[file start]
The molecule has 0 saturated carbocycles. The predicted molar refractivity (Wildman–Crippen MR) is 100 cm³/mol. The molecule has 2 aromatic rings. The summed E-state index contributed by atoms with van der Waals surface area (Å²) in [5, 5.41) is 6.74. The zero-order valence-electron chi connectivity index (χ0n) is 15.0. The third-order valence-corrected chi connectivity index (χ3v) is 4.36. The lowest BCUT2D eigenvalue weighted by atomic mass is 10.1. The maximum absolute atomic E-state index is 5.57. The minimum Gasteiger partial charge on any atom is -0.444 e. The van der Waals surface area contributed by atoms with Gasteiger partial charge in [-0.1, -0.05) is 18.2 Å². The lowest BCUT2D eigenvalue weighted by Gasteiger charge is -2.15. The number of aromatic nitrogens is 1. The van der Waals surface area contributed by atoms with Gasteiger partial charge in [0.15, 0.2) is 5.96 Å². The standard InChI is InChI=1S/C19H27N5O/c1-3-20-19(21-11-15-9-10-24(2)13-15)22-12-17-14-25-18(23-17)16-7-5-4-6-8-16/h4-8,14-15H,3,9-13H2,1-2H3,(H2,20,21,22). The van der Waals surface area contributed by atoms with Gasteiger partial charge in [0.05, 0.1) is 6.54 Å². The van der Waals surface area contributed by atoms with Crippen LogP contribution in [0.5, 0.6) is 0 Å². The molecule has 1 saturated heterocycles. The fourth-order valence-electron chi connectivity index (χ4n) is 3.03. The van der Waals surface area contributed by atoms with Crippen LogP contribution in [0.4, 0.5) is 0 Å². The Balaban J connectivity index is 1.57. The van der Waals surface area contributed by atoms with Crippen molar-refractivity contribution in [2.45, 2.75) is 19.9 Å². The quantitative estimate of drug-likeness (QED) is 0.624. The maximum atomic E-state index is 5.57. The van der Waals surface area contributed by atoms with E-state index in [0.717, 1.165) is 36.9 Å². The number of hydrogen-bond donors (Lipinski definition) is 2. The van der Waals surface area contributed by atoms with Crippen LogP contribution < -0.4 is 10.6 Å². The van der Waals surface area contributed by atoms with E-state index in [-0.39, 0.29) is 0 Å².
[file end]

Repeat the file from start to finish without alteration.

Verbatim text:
The molecule has 0 saturated carbocycles. The predicted molar refractivity (Wildman–Crippen MR) is 100 cm³/mol. The molecule has 2 aromatic rings. The summed E-state index contributed by atoms with van der Waals surface area (Å²) in [5, 5.41) is 6.74. The zero-order valence-electron chi connectivity index (χ0n) is 15.0. The third-order valence-corrected chi connectivity index (χ3v) is 4.36. The lowest BCUT2D eigenvalue weighted by atomic mass is 10.1. The maximum absolute atomic E-state index is 5.57. The minimum Gasteiger partial charge on any atom is -0.444 e. The van der Waals surface area contributed by atoms with Gasteiger partial charge in [-0.1, -0.05) is 18.2 Å². The lowest BCUT2D eigenvalue weighted by Gasteiger charge is -2.15. The number of aromatic nitrogens is 1. The van der Waals surface area contributed by atoms with Gasteiger partial charge in [0.15, 0.2) is 5.96 Å². The standard InChI is InChI=1S/C19H27N5O/c1-3-20-19(21-11-15-9-10-24(2)13-15)22-12-17-14-25-18(23-17)16-7-5-4-6-8-16/h4-8,14-15H,3,9-13H2,1-2H3,(H2,20,21,22). The van der Waals surface area contributed by atoms with Gasteiger partial charge in [0.05, 0.1) is 6.54 Å². The van der Waals surface area contributed by atoms with Crippen LogP contribution in [0.5, 0.6) is 0 Å². The molecule has 1 saturated heterocycles. The fourth-order valence-electron chi connectivity index (χ4n) is 3.03. The van der Waals surface area contributed by atoms with Crippen LogP contribution in [0.4, 0.5) is 0 Å². The Balaban J connectivity index is 1.57. The van der Waals surface area contributed by atoms with Crippen molar-refractivity contribution in [2.45, 2.75) is 19.9 Å². The quantitative estimate of drug-likeness (QED) is 0.624. The maximum atomic E-state index is 5.57. The van der Waals surface area contributed by atoms with E-state index in [0.717, 1.165) is 36.9 Å². The number of hydrogen-bond donors (Lipinski definition) is 2. The van der Waals surface area contributed by atoms with Crippen LogP contribution < -0.4 is 10.6 Å². The van der Waals surface area contributed by atoms with E-state index in [-0.39, 0.29) is 0 Å².